To get the freedom of placing the method anywhere in the .m file, I have to choose the second option and declare the method signature in the header file. The downside of this is that now the method is exposed as part of the class public interface and break encapsulation. (Yes, I know that the method can still be called without the header file declaration. Again, a compiler warning greets you.)

All three options are undesirable to me. It is really a case of pick my poison! Right now, I choose option one and put the method before first usage. Readability suffers because I like reading methods after the usage but at least the header file is clean and represents the intended public interface.

Update: Martin Pilkington makes a suggestion to me via Twitter. I’ll have to try it out and see.

Update #2: Someone else on Twitter also suggests using Extension to solve this issue. The Apple’s documentation here (at the end of the page) shows how an extension of a class can be used to define private method, separated from the main class interface definition.

My initial feel? Pretty inelegant workaround to an inherited problem of Objective-C legacy linkage to C. No thanks, I’ll stick with declaring private methods before usage.

UIScrollView and Multi-Touch zooming

Let's say you have a nice, big, hi-res photo you want to show to your user on the iPhone. No doubt you want to let your user zoom in to see details of the photo and scroll around, just like the built-in
Most of you would probably come up with something akin to the following structure using Interface Builder:


If you are coding the UI by hand, the top level UIView would probably be omitted. This may or may not be relevant to the issue you'll be encountering. See my note at the end.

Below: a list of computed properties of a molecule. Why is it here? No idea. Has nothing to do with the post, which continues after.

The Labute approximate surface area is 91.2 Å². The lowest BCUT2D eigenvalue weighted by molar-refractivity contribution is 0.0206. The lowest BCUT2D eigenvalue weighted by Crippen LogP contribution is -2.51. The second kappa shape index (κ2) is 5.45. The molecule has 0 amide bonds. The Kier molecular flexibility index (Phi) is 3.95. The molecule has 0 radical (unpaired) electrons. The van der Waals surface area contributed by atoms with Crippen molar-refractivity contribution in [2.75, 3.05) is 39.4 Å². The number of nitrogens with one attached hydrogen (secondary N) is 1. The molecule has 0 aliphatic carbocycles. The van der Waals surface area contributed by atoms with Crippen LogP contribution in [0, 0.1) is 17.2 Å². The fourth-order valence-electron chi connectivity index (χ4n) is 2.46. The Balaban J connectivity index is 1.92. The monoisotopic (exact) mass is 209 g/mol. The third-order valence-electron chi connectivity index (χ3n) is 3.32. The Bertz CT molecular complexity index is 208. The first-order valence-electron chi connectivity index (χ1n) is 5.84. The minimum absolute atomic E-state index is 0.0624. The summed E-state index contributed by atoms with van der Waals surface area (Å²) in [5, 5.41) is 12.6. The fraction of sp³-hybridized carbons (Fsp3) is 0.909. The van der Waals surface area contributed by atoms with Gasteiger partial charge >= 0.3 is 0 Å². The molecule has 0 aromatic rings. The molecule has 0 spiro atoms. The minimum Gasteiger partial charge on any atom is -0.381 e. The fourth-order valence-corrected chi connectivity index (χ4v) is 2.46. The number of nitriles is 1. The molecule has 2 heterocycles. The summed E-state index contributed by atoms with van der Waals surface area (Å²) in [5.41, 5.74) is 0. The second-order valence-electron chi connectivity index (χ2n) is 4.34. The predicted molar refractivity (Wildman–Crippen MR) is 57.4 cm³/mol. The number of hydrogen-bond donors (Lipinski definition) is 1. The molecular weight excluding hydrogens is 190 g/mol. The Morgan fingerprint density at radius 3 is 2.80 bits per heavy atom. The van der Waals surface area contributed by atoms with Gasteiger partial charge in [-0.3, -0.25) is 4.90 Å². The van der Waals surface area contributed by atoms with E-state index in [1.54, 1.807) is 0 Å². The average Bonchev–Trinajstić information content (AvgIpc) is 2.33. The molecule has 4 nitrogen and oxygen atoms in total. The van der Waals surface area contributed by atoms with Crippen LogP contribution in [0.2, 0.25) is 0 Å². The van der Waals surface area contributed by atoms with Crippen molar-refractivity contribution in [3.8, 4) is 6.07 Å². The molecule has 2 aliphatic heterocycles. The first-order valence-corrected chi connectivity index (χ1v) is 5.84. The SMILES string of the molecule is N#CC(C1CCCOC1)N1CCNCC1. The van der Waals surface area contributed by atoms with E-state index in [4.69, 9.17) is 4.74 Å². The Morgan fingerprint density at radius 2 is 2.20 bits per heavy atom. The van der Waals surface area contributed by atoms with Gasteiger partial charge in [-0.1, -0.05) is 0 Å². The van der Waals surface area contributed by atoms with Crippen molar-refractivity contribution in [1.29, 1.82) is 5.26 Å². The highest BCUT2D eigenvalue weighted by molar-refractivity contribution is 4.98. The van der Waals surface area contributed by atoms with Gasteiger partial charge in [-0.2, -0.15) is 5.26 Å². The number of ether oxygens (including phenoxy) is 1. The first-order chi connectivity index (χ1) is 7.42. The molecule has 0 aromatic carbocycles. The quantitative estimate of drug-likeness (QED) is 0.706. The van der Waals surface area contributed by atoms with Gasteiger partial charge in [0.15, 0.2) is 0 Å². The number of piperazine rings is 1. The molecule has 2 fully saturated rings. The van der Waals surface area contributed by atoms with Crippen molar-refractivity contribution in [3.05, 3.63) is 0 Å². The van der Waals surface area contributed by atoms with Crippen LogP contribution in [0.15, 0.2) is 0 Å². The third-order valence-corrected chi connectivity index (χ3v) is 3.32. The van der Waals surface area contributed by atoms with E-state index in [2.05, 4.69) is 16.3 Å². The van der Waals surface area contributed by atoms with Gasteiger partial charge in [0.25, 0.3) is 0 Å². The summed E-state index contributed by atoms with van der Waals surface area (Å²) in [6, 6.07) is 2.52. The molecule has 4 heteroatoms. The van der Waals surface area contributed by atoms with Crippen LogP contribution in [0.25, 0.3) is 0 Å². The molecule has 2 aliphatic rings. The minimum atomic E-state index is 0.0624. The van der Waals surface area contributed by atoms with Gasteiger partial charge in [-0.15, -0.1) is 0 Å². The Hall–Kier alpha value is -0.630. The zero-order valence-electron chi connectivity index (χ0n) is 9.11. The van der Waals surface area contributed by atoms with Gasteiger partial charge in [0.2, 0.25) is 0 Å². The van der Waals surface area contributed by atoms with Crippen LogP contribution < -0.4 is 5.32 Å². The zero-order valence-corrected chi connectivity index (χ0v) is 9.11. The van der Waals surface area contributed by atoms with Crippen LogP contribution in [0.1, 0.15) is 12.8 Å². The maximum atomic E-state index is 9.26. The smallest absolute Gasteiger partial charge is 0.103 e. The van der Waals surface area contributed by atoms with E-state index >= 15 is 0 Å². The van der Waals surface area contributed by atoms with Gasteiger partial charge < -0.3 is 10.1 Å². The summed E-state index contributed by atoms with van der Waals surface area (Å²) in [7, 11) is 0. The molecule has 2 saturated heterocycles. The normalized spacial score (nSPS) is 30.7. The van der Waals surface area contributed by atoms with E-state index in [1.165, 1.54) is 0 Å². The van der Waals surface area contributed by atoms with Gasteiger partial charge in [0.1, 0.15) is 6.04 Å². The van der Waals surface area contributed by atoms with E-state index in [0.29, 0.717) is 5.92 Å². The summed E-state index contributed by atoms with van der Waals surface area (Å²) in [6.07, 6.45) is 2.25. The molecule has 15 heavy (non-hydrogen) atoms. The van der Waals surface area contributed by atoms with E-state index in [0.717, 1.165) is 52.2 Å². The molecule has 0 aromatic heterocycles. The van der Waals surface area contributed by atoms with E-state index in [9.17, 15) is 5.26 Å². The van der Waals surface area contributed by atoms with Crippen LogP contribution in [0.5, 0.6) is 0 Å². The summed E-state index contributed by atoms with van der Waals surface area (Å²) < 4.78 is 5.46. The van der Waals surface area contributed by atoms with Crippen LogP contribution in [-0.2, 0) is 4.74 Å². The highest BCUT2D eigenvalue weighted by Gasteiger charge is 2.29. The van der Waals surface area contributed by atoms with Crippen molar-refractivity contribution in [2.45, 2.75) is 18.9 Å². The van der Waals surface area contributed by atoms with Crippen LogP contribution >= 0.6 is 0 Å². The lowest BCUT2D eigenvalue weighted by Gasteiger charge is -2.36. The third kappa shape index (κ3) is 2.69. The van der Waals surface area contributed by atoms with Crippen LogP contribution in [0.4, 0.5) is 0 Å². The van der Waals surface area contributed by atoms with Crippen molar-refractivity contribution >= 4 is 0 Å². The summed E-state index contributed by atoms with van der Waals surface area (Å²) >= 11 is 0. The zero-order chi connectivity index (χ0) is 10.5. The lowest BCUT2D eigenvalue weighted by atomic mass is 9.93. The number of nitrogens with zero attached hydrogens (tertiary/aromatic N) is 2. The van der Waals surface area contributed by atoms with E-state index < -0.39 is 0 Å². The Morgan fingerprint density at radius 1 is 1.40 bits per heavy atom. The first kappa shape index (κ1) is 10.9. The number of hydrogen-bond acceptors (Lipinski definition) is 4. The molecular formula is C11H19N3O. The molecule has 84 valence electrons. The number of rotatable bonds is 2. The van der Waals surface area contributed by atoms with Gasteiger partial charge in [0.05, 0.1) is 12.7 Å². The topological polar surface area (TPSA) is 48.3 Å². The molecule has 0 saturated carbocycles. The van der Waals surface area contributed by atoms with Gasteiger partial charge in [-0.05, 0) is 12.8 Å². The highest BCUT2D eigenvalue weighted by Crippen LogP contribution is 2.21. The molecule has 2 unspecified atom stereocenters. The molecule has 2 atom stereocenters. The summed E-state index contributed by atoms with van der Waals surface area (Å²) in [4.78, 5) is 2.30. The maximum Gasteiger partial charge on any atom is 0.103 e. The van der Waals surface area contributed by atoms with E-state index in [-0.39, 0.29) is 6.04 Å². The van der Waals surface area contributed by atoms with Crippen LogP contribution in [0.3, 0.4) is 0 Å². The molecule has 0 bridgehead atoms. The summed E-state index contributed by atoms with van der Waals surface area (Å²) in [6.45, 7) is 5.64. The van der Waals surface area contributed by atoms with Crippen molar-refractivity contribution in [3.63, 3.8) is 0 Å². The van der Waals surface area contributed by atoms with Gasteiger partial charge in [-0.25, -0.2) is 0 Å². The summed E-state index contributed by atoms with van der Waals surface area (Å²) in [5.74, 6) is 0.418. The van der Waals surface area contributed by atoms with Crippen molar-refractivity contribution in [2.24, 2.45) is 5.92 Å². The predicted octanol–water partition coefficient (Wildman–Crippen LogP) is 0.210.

Now that the view structure is setup, you will probably discover that double tapping to zoom in/out is not implemented out of the box by Apple (surprise!).
"Ok", you thought to yourself, "I just need to implement the touch events in the controller and it will all work."
So you go ahead and added touch event code to the controller class, probably something like this:

– (void)touchesEnded:(NSSet *)touches withEvent:(UIEvent *)event {

UITouch *touch = [touches anyObject];

NSInteger tapCount = [touch tapCount];

if (tapCount == 2) {

[scrollView_ setZoomScale:zoomScale animated:YES];



When you run the code, you'll find that the touchesEnded method never get called!
Turns out this is actually by design from Apple. touchesEnded and other touch event methods are no-op methods by default. My guess is that this is probably a performance related design decision.
Regardless of why, here is what you need to do to 'fix' this. First, create a new class that inherits from UIScrollView. Then in this new subclass, implements the touch event method that you want to use and passes on the event to the next responder in the list. Like this:

– (void)touchesEnded:(NSSet *)touches withEvent:(UIEvent *)event


[super touchesEnded:touches withEvent:event];

[self.nextResponder touchesEnded:touches withEvent:event];


This will pass on the touch event to the parent UIView in the hierarchy and thus calls the touch method in the controller.
Problem solved!
(One thing I haven't tried is to removed the top level UIView from the hierarchy, and link the UIScrollView to the view outlet in the controller. My hunch is that this may eliminate the need to subclass UIScrollView.)